Music Opinion

Universal stops the music while Birdman makes a comeback

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Australian punk legends Radio Birdman are set to take the stage for a reunion tour (Screenshot via YouTube)

While a feud erupts between Universal and TikTok over the mighty dollar, Radio Birdman makes a triumphant comeback. IA's Music man David Kowalski dives into the week's biggest music news.

Combs shares a 'fast car' with Chapman

Starting with something heartwarming this week: the recent performance by U.S. country artist Luke Combs at the Grammy Awards in LA.

Combs has seen his stock go up in value in the last 12 months or so, with his remake of Tracy Chapman’s Fast Car — one of the biggest-selling singles of the year. For his performance, he coaxed the notoriously reclusive Chapman back onto the stage to perform her song as a duet and it is one of the most beautiful things I’ve seen in a while.

Combs is a big bloke with a big voice, and Chapman is shy and graceful on stage. Yet Combs gives due deference to Chapman, giving her space and dignity to perform the song her way. Combs was humble enough not to sing over her or to try and out-perform her. Watching her smile throughout is utterly gorgeous, and she seems humbled and appreciative of the huge show of support from the crowd.  

Universal and TikTok have stopped the music

At the end of January, licensing talks broke down between one of the biggest social media platforms in the world, TikTok, and one of the biggest record companies in the world, Universal Music.

As a result, Universal removed all its music from the TikTok service, meaning that content creators cannot use any of the music that Universal had previously made available. It also means that artists on the label cannot promote their music to the platform hosting the biggest audience looking to discover new music.

The way these things work is that Universal would make the music available for content creators to use in the backdrop of their short-form videos and TikTok would pay a royalty to copyright holders for the use of that song. It’s generally not very much money at the end of the day (usually a small fraction of a single U.S. cent per stream), but it’s money, nonetheless.

This may sound like something of a storm in a teacup, however, when one considers the fact that Universal Music hosts the copyrights to between 30-35 per cent of all music on the platform (source: Rick Beato), that’s a big loss.

Universal argues that TikTok wants to pay a below-average rate for the use of music on its platform and TikTok says it wants to pay the original artists of the music directly, bypassing the record labels altogether. Universal reckons it’s been “bullied” into agreeing to this proposal by TikTok.

Either way, neither side has the moral high ground. Both sides are really just worried about their fiscal bottom lines. TikTok may want to pay less money, but record companies in general have a long history of fleecing artists with dodgy contracts and it’s my theory that very little of those royalties paid to Universal would stream back to the creators anyway.

The only people that win in a scenario like this are the corporate shareholders.

Chelsea Berman — 'If I Have a Daughter'

NSW Central Coast artist Chelsea Berman returns in 2024 with a beautiful new track, a co-write with fellow up-and-coming country star Missy Lancaster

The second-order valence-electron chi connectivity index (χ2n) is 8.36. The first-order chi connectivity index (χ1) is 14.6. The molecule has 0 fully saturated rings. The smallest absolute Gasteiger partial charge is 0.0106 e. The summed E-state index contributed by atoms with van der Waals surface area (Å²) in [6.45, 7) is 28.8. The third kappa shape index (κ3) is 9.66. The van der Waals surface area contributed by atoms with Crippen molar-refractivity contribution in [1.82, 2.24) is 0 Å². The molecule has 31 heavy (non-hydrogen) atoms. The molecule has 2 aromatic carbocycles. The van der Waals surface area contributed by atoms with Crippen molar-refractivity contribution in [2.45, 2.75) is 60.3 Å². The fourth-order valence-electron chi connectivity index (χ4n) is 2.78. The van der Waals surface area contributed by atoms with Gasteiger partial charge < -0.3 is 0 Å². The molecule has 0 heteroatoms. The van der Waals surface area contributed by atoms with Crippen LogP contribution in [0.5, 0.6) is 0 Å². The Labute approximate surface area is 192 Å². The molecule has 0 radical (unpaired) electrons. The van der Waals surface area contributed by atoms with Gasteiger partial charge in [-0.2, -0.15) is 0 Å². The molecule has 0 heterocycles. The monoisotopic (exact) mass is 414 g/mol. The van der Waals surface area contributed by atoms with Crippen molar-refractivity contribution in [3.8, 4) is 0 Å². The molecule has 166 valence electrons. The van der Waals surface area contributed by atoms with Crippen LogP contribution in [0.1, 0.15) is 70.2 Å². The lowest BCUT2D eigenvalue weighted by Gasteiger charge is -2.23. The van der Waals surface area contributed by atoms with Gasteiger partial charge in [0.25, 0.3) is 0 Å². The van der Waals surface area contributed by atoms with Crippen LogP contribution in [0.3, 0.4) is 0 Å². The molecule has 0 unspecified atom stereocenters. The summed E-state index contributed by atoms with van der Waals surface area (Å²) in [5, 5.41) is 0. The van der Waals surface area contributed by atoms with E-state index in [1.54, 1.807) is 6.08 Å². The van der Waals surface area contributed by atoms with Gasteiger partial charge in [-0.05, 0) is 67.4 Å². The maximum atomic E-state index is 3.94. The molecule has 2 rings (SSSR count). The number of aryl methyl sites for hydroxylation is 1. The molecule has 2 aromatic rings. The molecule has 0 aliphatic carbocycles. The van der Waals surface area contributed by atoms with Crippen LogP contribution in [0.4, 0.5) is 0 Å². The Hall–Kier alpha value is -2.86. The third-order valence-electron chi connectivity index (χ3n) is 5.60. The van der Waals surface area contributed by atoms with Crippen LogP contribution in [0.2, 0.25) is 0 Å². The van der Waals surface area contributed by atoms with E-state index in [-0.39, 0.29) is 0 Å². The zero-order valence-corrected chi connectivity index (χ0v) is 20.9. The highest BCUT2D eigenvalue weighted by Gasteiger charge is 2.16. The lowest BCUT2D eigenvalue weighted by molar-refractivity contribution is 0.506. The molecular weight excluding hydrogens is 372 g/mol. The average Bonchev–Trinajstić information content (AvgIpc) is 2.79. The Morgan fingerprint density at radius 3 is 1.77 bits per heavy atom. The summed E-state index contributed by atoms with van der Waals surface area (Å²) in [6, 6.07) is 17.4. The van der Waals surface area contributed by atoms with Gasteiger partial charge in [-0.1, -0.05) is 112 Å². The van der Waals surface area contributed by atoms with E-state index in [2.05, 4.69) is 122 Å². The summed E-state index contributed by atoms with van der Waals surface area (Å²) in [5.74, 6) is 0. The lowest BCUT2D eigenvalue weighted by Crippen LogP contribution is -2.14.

Together the two songwriters have penned a heartfelt message to a future daughter, if they ever have one:

'If I have a daughter she’ll be strong,

She won’t make the same mistakes and get things so damn wrong...'

Berman may be young, but already she has thought about the advice she’d pass on to the next generation of women to ensure they are brave and empowered. The music is simple. The words are inspired. The combination is powerful.

Birdman 5-0

Exciting news! One of Australia’s legendary, pioneering bands is reuniting for one last go at treading the boards. Radio Birdman, one of Australia’s most influential bands and one that inspired the local punk movement is doing an Australian tour in April to celebrate their 50th anniversary since coming together as uni students in Sydney.

For a band that couldn’t get gigs in venues in the Sydney metropolitan area and who couldn’t get signed to a record label or get any kind of press coverage, Radio Birdman rented their own venues, ran their own shows, and sold their records from car-boots. They inspired musicians far and wide, including (but not limited to) Brad Shepherd and Dave Faulkner of the Hoodoo Gurus.

The band also can boast a super-fan in the form of a certain Anthony Albanese, the (at the time of writing) current Prime Minister of Australia.

In a recent interview with the Vinyl Guide podcast, Birdman’s guitarist Deniz Tek said that Albo has already tried to get tickets and reached out to the band to go backstage for a beer with them after the show in Sydney. The band had to add a third show in Sydney as the first two sold out on the day the tickets were released. 

For a band that only lasted four years (from 1974 to 1978, occasional reunion shows notwithstanding), the "Birdmen" have made some brilliant music, which still sounds as fresh now as I’m sure it did when first issued. It will be great to see them one more time. Yeah, hup!


David Kowalski is a writer, musician, educator, sound engineer and podcaster. His podcasts 'The Sound and the Fury Podcast' and 'Audio Cumulus' can be heard exclusively here. You can follow David on Twitter @sound_fury_pod.

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